Anders Drachen

Anders Drachen, Ph.D. is a veteran Data Scientist, Game Analytics consultant and Professor at the DC Labs, University of York (UK).

Analytics is much more than a tool for generating revenue in Free-to-Play games. Analytics is a process of discovering and communicating patterns in data with the express purpose of solving problems. This can be as simple as calculating the average time players spend on a game, to a complete analysis of a company´s internal behavior. In this post we describe what game analytics is and what the fundamental benefits of integrating analytics in game development are.


Analytics is a process of discovering and communicating patterns in data with the express purpose of solving… Click To Tweet


One of the beautiful aspects of game development is that it does not require much to develop games – any parent can attest to the awe-inspiring inventiveness of small children and their constantly evolving games and play behavior. Of course, commercial-grade digital games require knowledge, skill and tools, and there is a huge span from student projects in Gamemaker to World of Warcraft.

A variety of tools, techniques, and knowledge are required to develop games, some necessary, others optional. Game analytics is a tool that has a tendency to become more and more necessary as projects and team sizes increase, but which is valuable at any level of development.

Analytics is the process of discovering and communicating patterns in data, towards solving problems in business, or conversely to make predictions for supporting enterprise decision management, driving action and/or improving performance. What this means is that analytics is the process of dealing with any kind of relevant information or data, and putting it to good use. This can be as simple as asking a few buddies for feedback on a game and modifying a design, as a result, to large-scale enterprise level project support. Irrespective of your game, analytics has something to offer.

In terms of methods, analytics relies on statistics, data mining, mathematics, programming, and operations research and data visualization. The goal is to analyze data to find insights that can be communicated to the relevant stakeholder towards driving action. For example, finding that sprint productivity is down and communicating this to a producer, or finding that players tend to give up and leave a game around the 3rd boss encounter, and communicating this to the design team.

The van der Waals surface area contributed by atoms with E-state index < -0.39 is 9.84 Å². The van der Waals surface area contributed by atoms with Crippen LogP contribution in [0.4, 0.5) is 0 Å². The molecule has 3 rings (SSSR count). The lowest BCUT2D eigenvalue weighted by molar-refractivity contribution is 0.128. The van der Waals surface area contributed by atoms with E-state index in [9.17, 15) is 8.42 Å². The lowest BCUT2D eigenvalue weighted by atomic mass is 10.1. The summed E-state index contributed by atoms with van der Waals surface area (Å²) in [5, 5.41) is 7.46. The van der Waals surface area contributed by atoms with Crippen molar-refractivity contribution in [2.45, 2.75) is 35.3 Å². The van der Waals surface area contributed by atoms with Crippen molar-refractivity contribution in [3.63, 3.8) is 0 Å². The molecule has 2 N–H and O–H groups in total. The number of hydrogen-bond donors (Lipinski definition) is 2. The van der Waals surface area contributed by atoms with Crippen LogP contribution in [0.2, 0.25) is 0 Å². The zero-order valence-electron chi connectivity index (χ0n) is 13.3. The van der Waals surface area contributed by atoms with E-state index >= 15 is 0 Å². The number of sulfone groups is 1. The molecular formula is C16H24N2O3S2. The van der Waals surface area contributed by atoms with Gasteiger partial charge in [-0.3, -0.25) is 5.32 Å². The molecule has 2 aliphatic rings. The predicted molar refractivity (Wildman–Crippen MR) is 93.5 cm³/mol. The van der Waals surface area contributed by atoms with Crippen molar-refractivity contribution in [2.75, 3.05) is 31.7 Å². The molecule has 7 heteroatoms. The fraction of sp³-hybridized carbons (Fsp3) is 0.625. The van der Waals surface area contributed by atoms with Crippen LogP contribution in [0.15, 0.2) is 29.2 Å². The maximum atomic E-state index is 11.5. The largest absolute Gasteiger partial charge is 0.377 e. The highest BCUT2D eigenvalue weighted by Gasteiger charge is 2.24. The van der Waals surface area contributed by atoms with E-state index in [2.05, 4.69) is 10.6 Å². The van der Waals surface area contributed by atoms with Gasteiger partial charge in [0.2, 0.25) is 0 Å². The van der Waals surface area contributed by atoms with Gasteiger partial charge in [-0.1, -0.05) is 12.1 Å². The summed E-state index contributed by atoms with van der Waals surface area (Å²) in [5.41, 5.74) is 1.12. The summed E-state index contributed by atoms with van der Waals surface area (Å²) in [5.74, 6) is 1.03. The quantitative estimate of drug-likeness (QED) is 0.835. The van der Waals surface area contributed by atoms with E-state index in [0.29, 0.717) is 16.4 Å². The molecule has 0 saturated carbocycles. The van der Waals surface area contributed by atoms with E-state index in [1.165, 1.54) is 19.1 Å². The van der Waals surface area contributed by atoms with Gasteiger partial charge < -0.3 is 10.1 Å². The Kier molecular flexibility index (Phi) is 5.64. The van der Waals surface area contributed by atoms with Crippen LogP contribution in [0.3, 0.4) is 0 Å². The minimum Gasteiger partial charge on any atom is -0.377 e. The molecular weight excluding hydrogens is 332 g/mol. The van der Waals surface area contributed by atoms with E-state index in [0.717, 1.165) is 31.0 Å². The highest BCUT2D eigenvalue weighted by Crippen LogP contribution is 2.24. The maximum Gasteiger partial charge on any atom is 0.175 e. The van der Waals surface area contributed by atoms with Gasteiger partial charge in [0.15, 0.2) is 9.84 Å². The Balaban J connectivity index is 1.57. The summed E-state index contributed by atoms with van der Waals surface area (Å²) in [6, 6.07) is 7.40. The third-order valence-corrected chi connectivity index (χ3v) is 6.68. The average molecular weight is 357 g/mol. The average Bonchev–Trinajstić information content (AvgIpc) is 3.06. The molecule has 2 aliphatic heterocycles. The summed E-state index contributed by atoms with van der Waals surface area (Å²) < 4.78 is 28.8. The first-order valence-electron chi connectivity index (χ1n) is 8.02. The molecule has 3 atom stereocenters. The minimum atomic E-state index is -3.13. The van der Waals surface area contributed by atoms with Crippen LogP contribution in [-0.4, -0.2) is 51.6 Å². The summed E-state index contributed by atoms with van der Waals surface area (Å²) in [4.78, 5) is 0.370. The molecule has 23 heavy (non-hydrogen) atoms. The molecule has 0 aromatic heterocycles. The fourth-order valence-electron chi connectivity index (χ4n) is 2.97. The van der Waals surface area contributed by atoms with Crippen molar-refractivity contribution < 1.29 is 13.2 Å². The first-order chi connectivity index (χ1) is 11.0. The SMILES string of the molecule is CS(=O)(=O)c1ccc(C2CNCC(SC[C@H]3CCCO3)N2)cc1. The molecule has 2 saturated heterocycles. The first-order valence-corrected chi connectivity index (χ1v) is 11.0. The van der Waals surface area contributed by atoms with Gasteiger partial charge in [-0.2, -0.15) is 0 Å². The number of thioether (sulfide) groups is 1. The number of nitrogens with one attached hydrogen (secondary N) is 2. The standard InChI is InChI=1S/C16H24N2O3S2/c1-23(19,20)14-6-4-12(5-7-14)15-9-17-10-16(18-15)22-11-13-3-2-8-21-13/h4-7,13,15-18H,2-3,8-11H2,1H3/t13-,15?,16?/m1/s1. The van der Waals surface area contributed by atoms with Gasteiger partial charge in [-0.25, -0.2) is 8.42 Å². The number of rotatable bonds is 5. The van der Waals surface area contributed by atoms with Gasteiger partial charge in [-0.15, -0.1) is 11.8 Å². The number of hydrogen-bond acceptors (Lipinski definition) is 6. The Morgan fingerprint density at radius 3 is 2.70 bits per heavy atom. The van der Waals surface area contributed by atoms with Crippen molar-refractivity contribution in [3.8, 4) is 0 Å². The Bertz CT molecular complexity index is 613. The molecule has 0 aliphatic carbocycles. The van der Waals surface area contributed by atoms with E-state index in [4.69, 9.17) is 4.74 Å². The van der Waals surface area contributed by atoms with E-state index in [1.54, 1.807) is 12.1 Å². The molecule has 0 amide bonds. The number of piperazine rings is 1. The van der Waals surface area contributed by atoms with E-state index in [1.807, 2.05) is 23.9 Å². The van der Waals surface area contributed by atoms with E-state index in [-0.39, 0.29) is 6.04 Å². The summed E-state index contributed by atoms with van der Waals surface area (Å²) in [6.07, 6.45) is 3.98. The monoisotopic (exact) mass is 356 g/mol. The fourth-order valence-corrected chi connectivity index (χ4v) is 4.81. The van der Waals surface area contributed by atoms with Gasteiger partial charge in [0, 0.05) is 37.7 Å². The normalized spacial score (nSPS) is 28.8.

Analytics generally relies on computational modeling, although the complexity can vary. There are a lot of branches or domains in analytics, e.g. marketing analytics, web analytics, risk analytics – and game analytics.

Analytics forms an important subset and source of business intelligence (BI), across all levels of a company or organization irrespective of its size. BI is a broad concept, but the basic goal is to acquire data and turn it into useful information. BI is usually computer-based but not always, and focuses on identifying, registering, extracting and analyzing business-relevant data for strategic and operational purposes. The goal is to support decision-making – to make it data-driven rather than reliant on gut instinct.


The goal of a game analysis is to support decision-making Click To Tweet


There are three general sources of data for BI:

1)    Market: for example benchmark reports, white papers, market reports, and other kinds of information about what games that are out there, how well they do, target audience descriptions, etc.

2)    Company: This is internally generated data, e.g. QA reports, production updated, budgets, business plans, burndown data, etc. Anything generated in-house.

3)    Users: By far the most investigated source of data in game analytics, the users (players, customers) have a natural center place in games-related BI. Data sources includes user test reports, user research, customer support, behavioral telemetry, purchasing behavior, and so forth.

All of these sources of BI operate across temporal, geographical and product distances (or dimensions). For example, we might know the purchasing history of a player, the geographical location where the player lives, and the amount of time spent playing different games. Connecting user data across dimensions is incredibly useful to gain an in-depth understanding of players.

Game analytics is the specific application domain of analytics to game development and –research. As outlined above, it is important to know that game analytics is directed both at games as products – e.g. do they monetize well, do users have fun playing them – and games as projects, i.e. the process of developing a game in a company or private context. While the first perspective has gained pre-eminence in game analytics due to the central role users play in games, the latter is as least as important for the success of a company.

In the next post in the series, we will start with defining and explaining some of the key concepts of game analytics and how they are applied 


Anders Drachen

Anders Drachen, Ph.D. is a veteran Data Scientist, Game Analytics consultant and Professor at the DC Labs, University of York (UK).

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